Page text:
Robert Casserly is getting in touch with his inner oinker out in the Applegate Valley. Sanctuary One's executive director is spending a week embedded with the farm's three not-so-little pigs — Lisa, Lulu and Jigsaw.

Robert Casserly is getting in touch with his inner oinker out in the Applegate Valley. Sanctuary One's executive director is spending a week embedded with the farm's three not-so-little pigs — Lisa, Lulu and Jigsaw.

In order to become one with the porcine point of view, Casserly is spending a week learning about the trio's likes, dislikes and daily habits.

Casserly hopes to dispel some common misconceptions about his porker friends, he says. Pigs are intelligent and fastidious, and not enough is known about their lives because most of them end up as bacon by the time they're 2 years old, he says.

"I love the 'Pig Diaries,' " a volunteer calls out to Casserly, as she takes one of the care-farm's adoptable canines for a walk.

She's talking about one of Casserly's daily Facebook postings. Casserly waves and smiles. He confesses he hopes the results of his experiment will wind up with a more permanent home.

"I'm thinking a children's book would be nice," he says. "I'd like to raise people's consciousness about our suidae friends."

Pigs have been on the planet for 40 million years. But for this former dairy-farming lad, Swine Husbandry 101 all began with "Lisa the world famous pig," he says.

Now 31/2; years old, Lisa rocketed to stardom after being featured in the Mail Tribune and other media sources following her 2010 rescue from a Washington farmer who'd become frustrated by the pig's tendency to run away. Two years later, Lisa has gone from being a lonely, bored troublemaker to Sanctuary One's poster pig, Casserly says.

"She's not a management problem at all anymore," Casserly says. "We work hard to take good care of Lisa. We want her to live 10 years. That's our goal."

Monday afternoon Lisa and Jigsaw, the youngest at 11/2;, are out in the pasture foraging for roots, leaves, bugs and the occasional duck or goose egg.

"I've seen Lisa root out a single worm from a pile of dirt," he says.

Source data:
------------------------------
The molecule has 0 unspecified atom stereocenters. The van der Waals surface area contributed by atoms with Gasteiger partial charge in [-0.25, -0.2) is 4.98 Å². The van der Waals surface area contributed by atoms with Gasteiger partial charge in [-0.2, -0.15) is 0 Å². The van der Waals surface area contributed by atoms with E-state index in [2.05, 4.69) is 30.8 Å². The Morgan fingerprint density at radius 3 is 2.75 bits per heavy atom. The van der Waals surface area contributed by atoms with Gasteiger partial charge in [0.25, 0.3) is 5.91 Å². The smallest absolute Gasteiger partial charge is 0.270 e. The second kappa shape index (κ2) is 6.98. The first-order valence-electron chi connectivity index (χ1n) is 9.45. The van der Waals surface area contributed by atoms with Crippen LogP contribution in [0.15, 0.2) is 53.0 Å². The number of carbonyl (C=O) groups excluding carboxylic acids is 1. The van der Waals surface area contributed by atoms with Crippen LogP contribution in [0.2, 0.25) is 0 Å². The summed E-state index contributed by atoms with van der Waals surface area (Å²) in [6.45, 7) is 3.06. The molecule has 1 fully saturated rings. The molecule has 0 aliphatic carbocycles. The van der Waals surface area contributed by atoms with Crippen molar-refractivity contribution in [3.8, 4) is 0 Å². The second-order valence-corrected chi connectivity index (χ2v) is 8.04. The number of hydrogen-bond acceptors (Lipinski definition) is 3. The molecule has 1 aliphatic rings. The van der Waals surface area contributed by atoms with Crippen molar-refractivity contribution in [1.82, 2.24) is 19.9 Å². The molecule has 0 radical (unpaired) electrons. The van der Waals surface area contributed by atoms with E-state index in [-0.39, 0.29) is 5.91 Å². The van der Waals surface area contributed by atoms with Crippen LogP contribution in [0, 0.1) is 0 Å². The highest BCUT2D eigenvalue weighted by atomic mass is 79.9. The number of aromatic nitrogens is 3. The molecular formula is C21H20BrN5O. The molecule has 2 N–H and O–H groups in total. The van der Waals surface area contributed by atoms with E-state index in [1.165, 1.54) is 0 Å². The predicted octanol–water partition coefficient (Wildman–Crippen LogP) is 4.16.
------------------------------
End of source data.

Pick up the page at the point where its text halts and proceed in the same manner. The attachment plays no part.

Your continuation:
Pigs' snouts have amazing dexterity, he says. There is a little ridge at the top of the snout that acts like the tip of an elephant's trunk.

Casserly has seen the pigs pretend disinterest in a certain delicacy when other pigs are around, then sneak back later and hog it all for themselves.

"They're so smart they can be devious," Casserly says. They pass mirror tests for self-recognition, which indicates highly advanced cognitive abilities, he adds.

"And they clearly can recognize certain people," he says.

Lulu, 21/2;, who has a sore foot, is on barn rest. The middle of the three pigs, Lulu has an independent nature. Sometimes to the consternation of Jigsaw, the "puppy" of the three pigs, Casserly says.

"Jigsaw likes to try to initiate play with Lulu," Casserly says. "But she chases him off and he goes away making sad little grunty noises."

Resting in the shade near the barn, Lulu recently gobbled down five or six large apples in a 10-minute interval. Later she'll have several pounds of timothy hay and a bucket of "pig grain" that includes wheat, salt, molasses and vitamins and minerals.

Curious to know whether pigs dream, and who sleeps where, and if they move around much at night, Casserly answered some of these questions by performing a little nocturnal observation.

Each night the rescued pigs are sheltered in the big barn with 20 goats, four horses, two llamas, two roosters and a couple of barn cats, he says.

"But I'd never been in the barn at night," Casserly says. "I crept into the barn. I didn't want to intrude on their sleep. But I was surprised at how soundly they slept."

Notebook and infrared light in hand, the amateur naturalist's lesson in pig snoozing began at 11 p.m. and lasted until around 2 a.m., Casserly says.

"There was a lot of snoring. There was a fair amount of flatulence," Casserly says.

But the pigs all waited until morning to answer their calls of nature, he insists.

"Pigs are so fastidious by nature," Casserly says. "They won't defecate or urinate in the barn unless they don't have a chance to get out. When people see pigs in filth, it's because they are confined to a small area, and they can't help themselves."

Lisa was snuggled next to Jigsaw. Lulu was off on her own, he says, likely under the watchful eye of an amorous little rooster named Martin.

"He loves Lulu," Casserly says.

The bantam cock can be a little territorial about his piggy girlfriend, who appears indifferent to his affections, Casserly says.

"He catches flies that she attracts. And he picks at her. I think he's looking for ticks. But she doesn't have any, of course; she's very clean," he says.

Casserly also notes that pigs kick their legs like dogs do when they're dreaming.

"But I'd already seen that from watching them while they're napping."

Casserly's exercise in pig whispering began Sunday at 6 a.m. It will conclude Saturday at dusk, he says.

"This has deepened my love for this place," Casserly says.

Follow along by visiting Sanctuary One's Facebook page or its website,

Reach reporter Sanne Specht at 541-776-4497 or email